Newly approved immunotherapy transforms lung cancer treatment

2 Oct 2015

The U.S. Food and Drug Administration approved the breakthrough drug Keytruda to treat advanced non-small cell lung cancer, signaling a paradigm shift in the way the deadliest of all cancers is treated.

Keytruda enables the patient’s immune system to attack the cancer

Keytruda, a drug that has already been proven to extend the lives of people with advanced melanoma, is an antibody that targets the protein PD-1, which is expressed by immune cells. When it binds to another protein called PD-L1, PD-1 acts as an immune checkpoint, dampening the immune system's T cells which otherwise could attack cancer cells, said Garon, who also is an associate professor of hematology-oncology at the David Geffen School of Medicine at UCLA.

Some tumors are able to evade an immune response by expressing high levels of PD-L1. So by blocking the interaction between PD-1 and PD-L1, Keytruda in effect enables the patient's immune system to attack the cancer.

Since PD-L1 binding to PD-1 prevents the T cells from attacking cancer cells, it was thought that higher levels of PD-L1 in tumors could correlate with favorable clinical outcomes with PD-1 inhibitor treatment. Approximately a quarter of screened patients in the trial had PD-L1 expression in at least half of their tumor cells. Among these patients, the overall response rate was nearly 50%. The study was the first to validate that clinical outcomes with this class of drug were directly associated with the level of PD-L1 expression.


Long-lasting responses without the toxicity of chemotherapy

In the largest study published to date using immunotherapy to treat lung cancer, the drug Keytruda (pembrolizumab) was tested on approximately 500 patients with non-small cell lung cancer. Because so many of the patients in the study showed significant long-lasting responses, in October 2014 the FDA granted the drug "breakthrough therapy" status for use in lung cancer, allowing it to be fast-tracked for approval.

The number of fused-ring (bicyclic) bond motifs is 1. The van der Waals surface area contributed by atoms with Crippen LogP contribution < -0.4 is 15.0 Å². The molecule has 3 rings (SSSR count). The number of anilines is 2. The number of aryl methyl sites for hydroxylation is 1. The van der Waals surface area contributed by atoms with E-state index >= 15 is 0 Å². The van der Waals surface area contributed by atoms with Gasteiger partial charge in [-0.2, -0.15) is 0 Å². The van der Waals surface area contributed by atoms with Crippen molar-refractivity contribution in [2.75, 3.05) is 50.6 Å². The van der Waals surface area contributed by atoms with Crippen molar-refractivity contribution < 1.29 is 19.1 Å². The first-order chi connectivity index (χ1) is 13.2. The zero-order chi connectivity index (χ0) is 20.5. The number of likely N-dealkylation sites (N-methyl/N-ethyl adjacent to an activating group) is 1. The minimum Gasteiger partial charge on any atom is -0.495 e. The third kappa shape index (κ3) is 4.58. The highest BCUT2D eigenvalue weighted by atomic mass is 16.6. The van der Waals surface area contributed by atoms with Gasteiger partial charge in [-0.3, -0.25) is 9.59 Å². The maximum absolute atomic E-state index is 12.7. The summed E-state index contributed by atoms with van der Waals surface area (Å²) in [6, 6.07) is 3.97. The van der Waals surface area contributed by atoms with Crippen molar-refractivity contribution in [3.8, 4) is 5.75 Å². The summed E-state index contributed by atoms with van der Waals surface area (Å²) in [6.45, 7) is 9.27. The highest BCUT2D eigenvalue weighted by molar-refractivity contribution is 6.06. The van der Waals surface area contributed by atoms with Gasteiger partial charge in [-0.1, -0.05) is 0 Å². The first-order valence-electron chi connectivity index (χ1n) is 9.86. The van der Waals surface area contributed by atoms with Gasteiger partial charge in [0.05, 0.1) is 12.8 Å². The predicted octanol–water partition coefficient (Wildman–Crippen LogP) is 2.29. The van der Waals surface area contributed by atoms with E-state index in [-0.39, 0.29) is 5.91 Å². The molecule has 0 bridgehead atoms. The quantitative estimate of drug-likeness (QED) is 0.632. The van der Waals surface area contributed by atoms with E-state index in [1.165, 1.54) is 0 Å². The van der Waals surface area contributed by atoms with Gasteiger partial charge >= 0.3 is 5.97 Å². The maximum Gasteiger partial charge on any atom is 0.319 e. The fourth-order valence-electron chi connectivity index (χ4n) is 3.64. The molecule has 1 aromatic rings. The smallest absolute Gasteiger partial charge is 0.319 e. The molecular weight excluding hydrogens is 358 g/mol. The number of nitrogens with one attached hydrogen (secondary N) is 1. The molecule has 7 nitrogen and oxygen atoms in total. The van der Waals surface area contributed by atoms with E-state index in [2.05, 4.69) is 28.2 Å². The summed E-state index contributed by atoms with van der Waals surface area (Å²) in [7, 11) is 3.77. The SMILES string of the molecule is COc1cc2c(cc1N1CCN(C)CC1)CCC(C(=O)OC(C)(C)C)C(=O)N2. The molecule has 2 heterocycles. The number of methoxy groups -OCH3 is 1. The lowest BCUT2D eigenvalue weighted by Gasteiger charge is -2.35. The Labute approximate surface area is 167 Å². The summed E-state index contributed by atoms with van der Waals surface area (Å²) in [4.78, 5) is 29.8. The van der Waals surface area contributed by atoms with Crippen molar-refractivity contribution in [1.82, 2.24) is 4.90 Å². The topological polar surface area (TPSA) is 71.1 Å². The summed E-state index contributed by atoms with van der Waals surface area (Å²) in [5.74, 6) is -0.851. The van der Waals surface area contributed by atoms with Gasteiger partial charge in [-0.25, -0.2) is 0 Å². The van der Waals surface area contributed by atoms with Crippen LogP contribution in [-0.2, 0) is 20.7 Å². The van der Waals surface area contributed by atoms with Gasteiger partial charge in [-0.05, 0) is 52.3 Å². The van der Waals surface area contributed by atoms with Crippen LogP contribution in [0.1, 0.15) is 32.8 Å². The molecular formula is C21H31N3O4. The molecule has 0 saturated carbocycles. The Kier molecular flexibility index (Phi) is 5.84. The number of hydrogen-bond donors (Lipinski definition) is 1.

"The approval of this drug and a test to identify patients most likely to benefit has the potential to transform the way that lung cancer is treated," said Dr. Edward Garon, the study's principal investigator and a researcher at UCLA's Jonsson Comprehensive Cancer Center. "The quality and duration of disease response that was seen in the trial had previously been extremely rare in lung cancer. For people battling this deadly disease, this approach provides real hope of long-lasting responses while avoiding the toxicities of typical chemotherapy."

The response rate and duration of response for Keytruda were much greater than for drugs traditionally used to treat lung cancer. In the three-year clinical trial, the overall response rate (the percentage of people in whom tumors were substantially reduced in size) was 19%. In people who responded to treatment, the average duration of response exceeded one year, a remarkable advance in this difficult disease.

Source: Science Daily
1 Comment
Posted almost 5 years ago

hopeful news...
What is the "test to identify patients most likely to benefit"??